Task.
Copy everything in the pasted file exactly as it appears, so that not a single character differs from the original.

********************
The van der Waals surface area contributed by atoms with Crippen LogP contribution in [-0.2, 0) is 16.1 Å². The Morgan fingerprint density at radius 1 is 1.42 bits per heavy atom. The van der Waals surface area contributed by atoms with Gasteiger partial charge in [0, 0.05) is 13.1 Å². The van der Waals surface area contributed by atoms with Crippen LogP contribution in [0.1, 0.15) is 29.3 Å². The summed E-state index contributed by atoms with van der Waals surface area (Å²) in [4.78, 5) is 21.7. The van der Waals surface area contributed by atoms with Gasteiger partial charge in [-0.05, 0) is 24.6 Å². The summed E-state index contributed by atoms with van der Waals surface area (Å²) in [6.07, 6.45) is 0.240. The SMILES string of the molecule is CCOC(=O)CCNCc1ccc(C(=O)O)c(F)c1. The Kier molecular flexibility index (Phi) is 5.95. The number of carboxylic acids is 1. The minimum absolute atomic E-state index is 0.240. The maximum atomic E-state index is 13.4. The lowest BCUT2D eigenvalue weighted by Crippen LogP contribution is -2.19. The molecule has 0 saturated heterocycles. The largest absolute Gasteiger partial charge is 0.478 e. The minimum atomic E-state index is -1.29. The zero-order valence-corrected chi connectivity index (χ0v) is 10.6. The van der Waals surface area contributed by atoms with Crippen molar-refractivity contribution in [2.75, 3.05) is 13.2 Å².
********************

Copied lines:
The van der Waals surface area contributed by atoms with Crippen LogP contribution in [-0.2, 0) is 16.1 Å². The Morgan fingerprint density at radius 1 is 1.42 bits per heavy atom. The van der Waals surface area contributed by atoms with Gasteiger partial charge in [0, 0.05) is 13.1 Å². The van der Waals surface area contributed by atoms with Crippen LogP contribution in [0.1, 0.15) is 29.3 Å². The summed E-state index contributed by atoms with van der Waals surface area (Å²) in [4.78, 5) is 21.7. The van der Waals surface area contributed by atoms with Gasteiger partial charge in [-0.05, 0) is 24.6 Å². The summed E-state index contributed by atoms with van der Waals surface area (Å²) in [6.07, 6.45) is 0.240. The SMILES string of the molecule is CCOC(=O)CCNCc1ccc(C(=O)O)c(F)c1. The Kier molecular flexibility index (Phi) is 5.95. The number of carboxylic acids is 1. The minimum absolute atomic E-state index is 0.240. The maximum atomic E-state index is 13.4. The lowest BCUT2D eigenvalue weighted by Crippen LogP contribution is -2.19. The molecule has 0 saturated heterocycles. The largest absolute Gasteiger partial charge is 0.478 e. The minimum atomic E-state index is -1.29. The zero-order valence-corrected chi connectivity index (χ0v) is 10.6. The van der Waals surface area contributed by atoms with Crippen molar-refractivity contribution in [2.75, 3.05) is 13.2 Å².